McGrath received a loan from ACCION Texas Inc.’s green loan fund to start her business. Tails Natural Pet Market also works with other socially- and environmentally-responsible companies such as its Web-hosting service, Sustainable Hosting, and Dharma Merchant Services, a certified green business that donates a percentage of credit card fees to McGrath’s preferred charity – Alamo Area Partners for Animal Welfare (AAPAW.) Even McGrath’s business cards are made from recycled product packaging.

You can read about some of our other borrowers here.

In addition to providing seed money, you provide training and support to small businesses – can you tell us a bit about that?

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Topics: Challenges, Seekers

Prize Venture: A New Way to Fund Challenges

Posted by Connie French on Apr 17, 2012 2:43:59 PM

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Topics: Innovation Insights, Challenges

Contribute to funding and share in the benefits of a smart sensor Challenge!

Posted by Connie French on Apr 13, 2012 10:21:33 PM

We’re trying out a new crowdfunding initiative, which is still in its very early stages. Here’s what we can share with you already - if you’re interested in knowing more, get in touch!

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Topics: Challenges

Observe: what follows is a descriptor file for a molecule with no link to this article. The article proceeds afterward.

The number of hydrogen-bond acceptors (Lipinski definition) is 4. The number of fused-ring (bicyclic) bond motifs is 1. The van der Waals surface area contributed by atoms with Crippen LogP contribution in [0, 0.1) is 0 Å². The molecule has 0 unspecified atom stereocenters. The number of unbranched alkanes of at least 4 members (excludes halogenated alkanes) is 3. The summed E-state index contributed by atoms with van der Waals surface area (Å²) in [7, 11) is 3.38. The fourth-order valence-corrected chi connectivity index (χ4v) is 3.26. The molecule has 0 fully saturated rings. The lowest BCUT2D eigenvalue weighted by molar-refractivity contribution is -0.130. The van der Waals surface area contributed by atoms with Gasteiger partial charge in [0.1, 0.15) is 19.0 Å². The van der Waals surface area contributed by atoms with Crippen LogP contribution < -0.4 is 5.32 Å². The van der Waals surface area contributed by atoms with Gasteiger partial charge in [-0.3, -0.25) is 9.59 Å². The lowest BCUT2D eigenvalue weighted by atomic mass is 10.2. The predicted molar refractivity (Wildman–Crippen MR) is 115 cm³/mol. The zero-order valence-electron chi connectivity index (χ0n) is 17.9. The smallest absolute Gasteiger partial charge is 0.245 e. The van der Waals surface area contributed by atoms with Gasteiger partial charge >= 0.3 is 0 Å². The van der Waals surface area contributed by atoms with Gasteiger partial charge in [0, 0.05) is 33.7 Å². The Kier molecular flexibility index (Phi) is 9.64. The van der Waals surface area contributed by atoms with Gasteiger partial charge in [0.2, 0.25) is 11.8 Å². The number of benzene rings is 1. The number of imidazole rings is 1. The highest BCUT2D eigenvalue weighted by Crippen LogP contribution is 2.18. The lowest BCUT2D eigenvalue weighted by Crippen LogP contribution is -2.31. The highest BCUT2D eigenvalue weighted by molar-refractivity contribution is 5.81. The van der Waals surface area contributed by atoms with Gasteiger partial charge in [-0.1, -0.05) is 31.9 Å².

Congratulations to Benjamin Skowera, Winner of the Economist-InnoCentive Transparency Challenge

Posted by Connie French on Apr 12, 2012 3:29:34 PM

In late March, we announced the winner of the Economist-InnoCentive Transparency Challenge.  Benjamin Skowera, an associate at SEI Investments presented his solution at the Ideas Economy: Innovation event on March 28th in Berkeley, California. The InnoCentive Challenge, which attracted more than 600 problem Solvers and received more than 115 submissions on the InnoCentive website, asked participants to identify an emerging technology or a national or global information platform and propose an innovative way to use this resource to motivate governments to engage in productive and open discourse with citizens.  Below is a video of Benjamin and Matthew Bishop, US Business editor and New York Bureau Chief for the Economist discussing Benjamin's winning solution at The Economist's Ideas Economy: Innovation 2012 event in Berkeley, California.

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Topics: Solvers, Challenges, Seekers